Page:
Case Report
Volume 1 Issue 1 - 2016
Traumatic iliopsoas hematoma: A case report
NK Sferopoulos*
Department of Orthopaedic Surgery, G. Gennimatas, Hospital, Thessaloniki, Greece
*Corresponding Author: NK Sferopoulos, Department of Orthopaedic Surgery, G. Gennimatas, Hospital, Thessaloniki, Greece.
Received: May 30, 2016; Published: June 10, 2016
A 67-year-old man presented with a painful swelling of the right groin following a fall from a height a month ago. A palpable tender mass was felt in the right iliac fossa next to the iliac crest. There was a flexion contracture of the right hip, a restriction of the right hip joint movements and he was unable to bear weight on his right limb. Radiographs were not indicative of a fracture, but revealed right hip osteoarthritis. Further imaging examination excluded skeletal injuries and vascular disorders. It indicated a chronic hematoma in resolution in the area of the right iliopsoas muscle. Bed rest and non-weight bearing crutch walking for a month, followed by partial weight bearing for another month was recommended. Considerable improvement of the clinical and imaging findings of the hematoma was detected 3 months post-injury. Six months after injury, the hematoma had completely resolved. There was no recurrence within 12 months.
Most reported cases of iliopsoas hematoma are associated with bleeding disorders more likely due to anticoagulant treatment. Iliopsoas hematoma following a traumatic injury is very rare. Most post-traumatic cases have previously been reported in young patients aged between 12 and 24 years and the vast majority resulted from a sports injury. Case reports of a traumatic iliopsoas hematoma referring to middle-aged or older adults, with no bleeding disorder, are scarce in the literature [1-3].
A post-traumatic hematoma of the iliopsoas muscle in a 67-year-old man that resolved following conservative management is presented. The current literature is reviewed indicating the importance of clinical awareness of this lesion, the difficulty of clinical differential diagnosis in older adult patients also suffering from osteoarthritis of the ipsilateral hip and the value of imaging evaluation to delineate the lesion and exclude an occult bone injury.
Case report
A 67-year-old man was admitted with complaints of a painful groin swelling on the right side that prevented him from bearing weight on the right limb. The patient reported a traumatic injury that involved a fall from his tractor a month ago. There was no evidence of fracture in the initial plain radiographs. He was treated with bed rest and ambulation with a walker to weight off his right limb. He was referred for further evaluation, since there was no improvement of his symptoms and signs. He reported morning stiffness and right groin pain following heavy agricultural activities of 2 years duration. He reported no significant medical history, such as hypertension, diabetes mellitus, vascular disease or peripheral neuropathy and clotting disorders. He was on no regular medication and also denied receiving any aspirin-based tablet or anticoagulant agents in the past.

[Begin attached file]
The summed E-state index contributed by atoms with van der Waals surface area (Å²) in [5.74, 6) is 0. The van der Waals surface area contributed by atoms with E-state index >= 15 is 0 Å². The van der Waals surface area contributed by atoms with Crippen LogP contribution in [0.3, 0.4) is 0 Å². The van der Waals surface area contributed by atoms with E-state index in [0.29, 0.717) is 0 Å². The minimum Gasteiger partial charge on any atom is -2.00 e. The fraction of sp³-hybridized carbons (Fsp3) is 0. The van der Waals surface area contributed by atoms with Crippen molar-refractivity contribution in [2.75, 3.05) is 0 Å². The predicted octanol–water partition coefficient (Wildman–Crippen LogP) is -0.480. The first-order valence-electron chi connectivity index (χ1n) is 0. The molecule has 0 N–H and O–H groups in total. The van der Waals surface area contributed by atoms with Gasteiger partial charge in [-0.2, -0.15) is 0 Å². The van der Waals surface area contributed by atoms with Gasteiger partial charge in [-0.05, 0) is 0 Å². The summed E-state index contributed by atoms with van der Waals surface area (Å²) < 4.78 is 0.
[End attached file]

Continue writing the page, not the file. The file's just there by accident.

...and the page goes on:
Physical examination revealed a painful right groin swelling Figure: 1. A palpable tender mass was felt in the right iliac fossa next to the iliac crest. There was a 20 degrees flexion contracture of the right hip and a diminished hip range of motion in 2 planes, including flexion and internal rotation. Pain was severe with weight bearing. When in bed the hip was held in lateral rotation. Surgical and genitourinary evaluation revealed no evidence of a hernia or any other disorder. Neurological examination revealed no abnormal findings. Manual muscle testing as well as pinprick and light touch sensation of the lower limbs were normal. Plain radiographs indicated findings of degenerative osteoarthritis of the hip, but no fracture line Figure: 2. Laboratory test results were within normal limits. The patient’s coagulation profile and platelet counts were normal.